Two months down the line, my relationship with my girlfriend of six years was it tatters, and we broke up – she took the guinea pigs and kept the degu. And I ended up with the ‘other’ girl.

Dorset Echo: (LtR) Badger, Toni the degu, Fudge, and Maisey
Dorset Echo: (LtR) Badger, Toni the degu, Fudge, and Maisey

(LtR) Badger, Toni the degu, Fudge, and Maisey

Hindsight is a wonderful thing: the new relationship started well, but, unknowingly at the time, I had passed the emotional baggage from my previous relationship onto this new one. Big error. It wasn't long before the ‘couples arguments’ started – then we entered the first lockdown.

Now I’ll tell you, being alone in Halifax during the winter was hard, and I worked throughout. It’s a grim, northern former mill town and it never felt like home. I've nothing against the place, it just wasn’t for me.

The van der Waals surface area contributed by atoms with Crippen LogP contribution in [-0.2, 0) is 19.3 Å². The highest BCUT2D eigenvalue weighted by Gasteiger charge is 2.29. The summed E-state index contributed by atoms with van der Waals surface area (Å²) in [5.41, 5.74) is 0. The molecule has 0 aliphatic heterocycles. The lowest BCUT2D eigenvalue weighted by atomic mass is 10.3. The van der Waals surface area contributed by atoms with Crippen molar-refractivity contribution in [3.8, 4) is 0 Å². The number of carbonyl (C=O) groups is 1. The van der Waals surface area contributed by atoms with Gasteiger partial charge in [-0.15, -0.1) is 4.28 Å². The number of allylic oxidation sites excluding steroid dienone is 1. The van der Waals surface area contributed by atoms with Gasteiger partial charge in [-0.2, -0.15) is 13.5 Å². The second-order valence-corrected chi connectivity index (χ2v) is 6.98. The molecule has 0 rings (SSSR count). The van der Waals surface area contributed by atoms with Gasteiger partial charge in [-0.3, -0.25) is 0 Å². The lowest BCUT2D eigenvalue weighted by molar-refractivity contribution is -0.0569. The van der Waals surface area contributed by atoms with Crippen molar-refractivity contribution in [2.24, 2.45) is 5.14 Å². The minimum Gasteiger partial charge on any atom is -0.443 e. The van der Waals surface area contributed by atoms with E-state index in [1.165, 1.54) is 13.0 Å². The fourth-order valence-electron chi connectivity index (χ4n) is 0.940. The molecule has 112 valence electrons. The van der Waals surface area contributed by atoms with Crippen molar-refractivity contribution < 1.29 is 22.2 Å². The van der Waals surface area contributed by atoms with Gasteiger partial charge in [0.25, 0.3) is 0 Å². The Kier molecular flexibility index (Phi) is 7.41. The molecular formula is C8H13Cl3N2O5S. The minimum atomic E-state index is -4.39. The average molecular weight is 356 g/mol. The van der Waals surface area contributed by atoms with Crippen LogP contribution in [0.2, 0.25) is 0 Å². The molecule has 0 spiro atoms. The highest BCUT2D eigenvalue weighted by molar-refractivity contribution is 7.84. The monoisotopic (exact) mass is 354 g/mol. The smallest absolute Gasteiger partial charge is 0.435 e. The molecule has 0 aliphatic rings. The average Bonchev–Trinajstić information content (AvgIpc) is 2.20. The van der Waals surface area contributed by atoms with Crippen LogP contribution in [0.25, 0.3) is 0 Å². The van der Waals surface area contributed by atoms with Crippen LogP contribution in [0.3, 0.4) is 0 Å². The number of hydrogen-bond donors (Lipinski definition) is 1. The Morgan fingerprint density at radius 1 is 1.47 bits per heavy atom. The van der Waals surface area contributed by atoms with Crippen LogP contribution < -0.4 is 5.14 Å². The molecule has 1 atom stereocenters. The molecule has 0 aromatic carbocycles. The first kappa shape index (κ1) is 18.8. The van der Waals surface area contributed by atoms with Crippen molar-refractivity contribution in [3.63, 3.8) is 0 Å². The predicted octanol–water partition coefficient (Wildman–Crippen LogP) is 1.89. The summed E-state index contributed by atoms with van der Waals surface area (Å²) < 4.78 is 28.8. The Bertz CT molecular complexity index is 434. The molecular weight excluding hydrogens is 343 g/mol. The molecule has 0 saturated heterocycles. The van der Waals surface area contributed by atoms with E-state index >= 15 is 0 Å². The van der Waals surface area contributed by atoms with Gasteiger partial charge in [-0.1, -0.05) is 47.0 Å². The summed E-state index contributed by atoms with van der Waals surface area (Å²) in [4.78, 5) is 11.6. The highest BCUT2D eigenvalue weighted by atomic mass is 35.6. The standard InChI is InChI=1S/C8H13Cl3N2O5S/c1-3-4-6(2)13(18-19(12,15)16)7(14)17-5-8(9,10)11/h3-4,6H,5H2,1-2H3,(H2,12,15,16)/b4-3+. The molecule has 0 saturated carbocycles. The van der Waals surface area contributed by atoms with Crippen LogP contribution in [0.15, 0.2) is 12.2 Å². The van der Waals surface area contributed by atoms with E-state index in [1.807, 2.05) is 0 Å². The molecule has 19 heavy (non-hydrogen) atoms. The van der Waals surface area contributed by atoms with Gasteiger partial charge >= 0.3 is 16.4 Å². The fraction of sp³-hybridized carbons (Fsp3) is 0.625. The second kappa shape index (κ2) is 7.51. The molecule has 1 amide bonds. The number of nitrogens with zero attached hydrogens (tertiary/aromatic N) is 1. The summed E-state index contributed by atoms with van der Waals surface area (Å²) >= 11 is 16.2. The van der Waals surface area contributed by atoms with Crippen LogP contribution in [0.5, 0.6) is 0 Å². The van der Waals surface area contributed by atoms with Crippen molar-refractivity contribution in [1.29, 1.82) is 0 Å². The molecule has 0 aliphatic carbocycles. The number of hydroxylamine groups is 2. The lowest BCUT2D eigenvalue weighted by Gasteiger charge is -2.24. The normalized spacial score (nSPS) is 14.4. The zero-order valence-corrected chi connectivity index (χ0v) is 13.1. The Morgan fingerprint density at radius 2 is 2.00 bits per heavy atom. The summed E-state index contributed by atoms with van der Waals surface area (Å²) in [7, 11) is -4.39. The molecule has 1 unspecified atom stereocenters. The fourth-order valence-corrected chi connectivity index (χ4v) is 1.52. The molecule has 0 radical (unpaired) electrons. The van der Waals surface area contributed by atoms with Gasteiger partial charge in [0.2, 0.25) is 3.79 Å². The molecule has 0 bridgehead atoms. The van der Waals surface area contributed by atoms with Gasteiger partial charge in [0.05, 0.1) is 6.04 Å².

From March 2020 to the end of that incredibly difficult year, I spent a copious number of days alone, anxious, depressed, and [ironically] jealous of the new girlfriend’s friendship with her male colleague. I can admit that now – it’s called growth.

There were highlights during the middle and end of 2020 though.

During lockdown's first stretch I spent more time with my family – and my relationship with them has never been stronger, especially with my two sisters Siân and Mieke (love ya gals).

Dorset Echo: Me and my younger sister Mieke at a family home in Glossop, Derbyshire, May 2020. Note: Please excuse the annoying thumb sneaking over the camera lens
Dorset Echo: Me and my younger sister Mieke at a family home in Glossop, Derbyshire, May 2020. Note: Please excuse the annoying thumb sneaking over the camera lens

Me and my younger sister Mieke at a family home in Glossop, Derbyshire, May 2020. Note: Please excuse the annoying thumb sneaking over the camera lens

Eventually, I moved down to Weymouth at the beginning of last year and the 'other' girl called it quits a month after the move. I don't blame her; I was a mess and she had better options. I would've done the same thing.